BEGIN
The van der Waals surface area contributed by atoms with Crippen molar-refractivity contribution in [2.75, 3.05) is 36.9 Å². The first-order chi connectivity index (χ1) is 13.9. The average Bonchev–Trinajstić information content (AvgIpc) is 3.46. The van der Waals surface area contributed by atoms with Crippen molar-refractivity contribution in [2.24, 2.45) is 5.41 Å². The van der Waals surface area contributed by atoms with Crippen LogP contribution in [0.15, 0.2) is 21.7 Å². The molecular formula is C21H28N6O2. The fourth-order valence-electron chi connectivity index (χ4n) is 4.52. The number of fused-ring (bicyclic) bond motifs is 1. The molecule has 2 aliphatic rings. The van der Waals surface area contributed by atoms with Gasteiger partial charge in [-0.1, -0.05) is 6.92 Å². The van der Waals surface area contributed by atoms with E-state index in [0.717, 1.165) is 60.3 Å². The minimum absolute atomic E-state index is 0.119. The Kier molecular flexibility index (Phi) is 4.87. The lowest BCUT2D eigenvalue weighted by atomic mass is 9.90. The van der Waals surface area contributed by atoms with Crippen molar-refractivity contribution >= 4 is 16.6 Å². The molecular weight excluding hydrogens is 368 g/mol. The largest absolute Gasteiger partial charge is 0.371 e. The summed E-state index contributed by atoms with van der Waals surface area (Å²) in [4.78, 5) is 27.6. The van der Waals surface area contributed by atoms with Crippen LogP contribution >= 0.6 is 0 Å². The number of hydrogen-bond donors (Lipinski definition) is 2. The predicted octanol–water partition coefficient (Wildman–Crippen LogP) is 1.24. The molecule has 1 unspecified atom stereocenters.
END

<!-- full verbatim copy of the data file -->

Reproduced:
The van der Waals surface area contributed by atoms with Crippen molar-refractivity contribution in [2.75, 3.05) is 36.9 Å². The first-order chi connectivity index (χ1) is 13.9. The average Bonchev–Trinajstić information content (AvgIpc) is 3.46. The van der Waals surface area contributed by atoms with Crippen molar-refractivity contribution in [2.24, 2.45) is 5.41 Å². The van der Waals surface area contributed by atoms with Crippen LogP contribution in [0.15, 0.2) is 21.7 Å². The molecular formula is C21H28N6O2. The fourth-order valence-electron chi connectivity index (χ4n) is 4.52. The number of fused-ring (bicyclic) bond motifs is 1. The molecule has 2 aliphatic rings. The van der Waals surface area contributed by atoms with Gasteiger partial charge in [-0.1, -0.05) is 6.92 Å². The van der Waals surface area contributed by atoms with E-state index in [0.717, 1.165) is 60.3 Å². The minimum absolute atomic E-state index is 0.119. The Kier molecular flexibility index (Phi) is 4.87. The lowest BCUT2D eigenvalue weighted by atomic mass is 9.90. The van der Waals surface area contributed by atoms with Crippen molar-refractivity contribution >= 4 is 16.6 Å². The molecular weight excluding hydrogens is 368 g/mol. The largest absolute Gasteiger partial charge is 0.371 e. The summed E-state index contributed by atoms with van der Waals surface area (Å²) in [4.78, 5) is 27.6. The van der Waals surface area contributed by atoms with Crippen LogP contribution >= 0.6 is 0 Å². The number of hydrogen-bond donors (Lipinski definition) is 2. The predicted octanol–water partition coefficient (Wildman–Crippen LogP) is 1.24. The molecule has 1 unspecified atom stereocenters.